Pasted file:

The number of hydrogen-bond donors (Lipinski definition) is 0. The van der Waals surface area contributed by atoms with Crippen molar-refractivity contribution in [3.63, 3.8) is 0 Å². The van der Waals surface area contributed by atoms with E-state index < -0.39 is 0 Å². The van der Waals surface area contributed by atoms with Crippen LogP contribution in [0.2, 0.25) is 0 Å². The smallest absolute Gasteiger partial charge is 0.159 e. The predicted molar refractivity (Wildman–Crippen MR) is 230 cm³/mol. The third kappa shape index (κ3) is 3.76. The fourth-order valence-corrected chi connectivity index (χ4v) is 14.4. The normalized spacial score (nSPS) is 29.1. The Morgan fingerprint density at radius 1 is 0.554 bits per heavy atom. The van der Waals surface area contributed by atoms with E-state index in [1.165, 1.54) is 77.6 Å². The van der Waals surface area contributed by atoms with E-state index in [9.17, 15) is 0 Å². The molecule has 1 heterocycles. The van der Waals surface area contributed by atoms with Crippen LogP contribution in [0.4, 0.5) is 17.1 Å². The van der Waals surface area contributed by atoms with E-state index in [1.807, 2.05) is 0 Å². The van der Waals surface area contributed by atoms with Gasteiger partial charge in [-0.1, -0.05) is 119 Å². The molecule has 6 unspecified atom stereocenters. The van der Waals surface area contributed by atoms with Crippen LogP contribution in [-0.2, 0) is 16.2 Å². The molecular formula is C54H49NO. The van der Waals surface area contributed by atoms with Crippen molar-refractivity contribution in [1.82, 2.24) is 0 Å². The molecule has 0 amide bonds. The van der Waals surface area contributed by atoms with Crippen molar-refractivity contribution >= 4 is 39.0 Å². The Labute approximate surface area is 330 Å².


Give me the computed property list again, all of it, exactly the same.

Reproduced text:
The number of hydrogen-bond donors (Lipinski definition) is 0. The van der Waals surface area contributed by atoms with Crippen molar-refractivity contribution in [3.63, 3.8) is 0 Å². The van der Waals surface area contributed by atoms with E-state index < -0.39 is 0 Å². The van der Waals surface area contributed by atoms with Crippen LogP contribution in [0.2, 0.25) is 0 Å². The smallest absolute Gasteiger partial charge is 0.159 e. The predicted molar refractivity (Wildman–Crippen MR) is 230 cm³/mol. The third kappa shape index (κ3) is 3.76. The fourth-order valence-corrected chi connectivity index (χ4v) is 14.4. The normalized spacial score (nSPS) is 29.1. The Morgan fingerprint density at radius 1 is 0.554 bits per heavy atom. The van der Waals surface area contributed by atoms with E-state index in [1.165, 1.54) is 77.6 Å². The van der Waals surface area contributed by atoms with E-state index in [9.17, 15) is 0 Å². The molecule has 1 heterocycles. The van der Waals surface area contributed by atoms with Crippen LogP contribution in [0.4, 0.5) is 17.1 Å². The van der Waals surface area contributed by atoms with E-state index in [1.807, 2.05) is 0 Å². The van der Waals surface area contributed by atoms with Gasteiger partial charge in [-0.1, -0.05) is 119 Å². The molecule has 6 unspecified atom stereocenters. The van der Waals surface area contributed by atoms with Crippen LogP contribution in [-0.2, 0) is 16.2 Å². The molecular formula is C54H49NO. The van der Waals surface area contributed by atoms with Crippen molar-refractivity contribution in [1.82, 2.24) is 0 Å². The molecule has 0 amide bonds. The van der Waals surface area contributed by atoms with Crippen molar-refractivity contribution >= 4 is 39.0 Å². The Labute approximate surface area is 330 Å².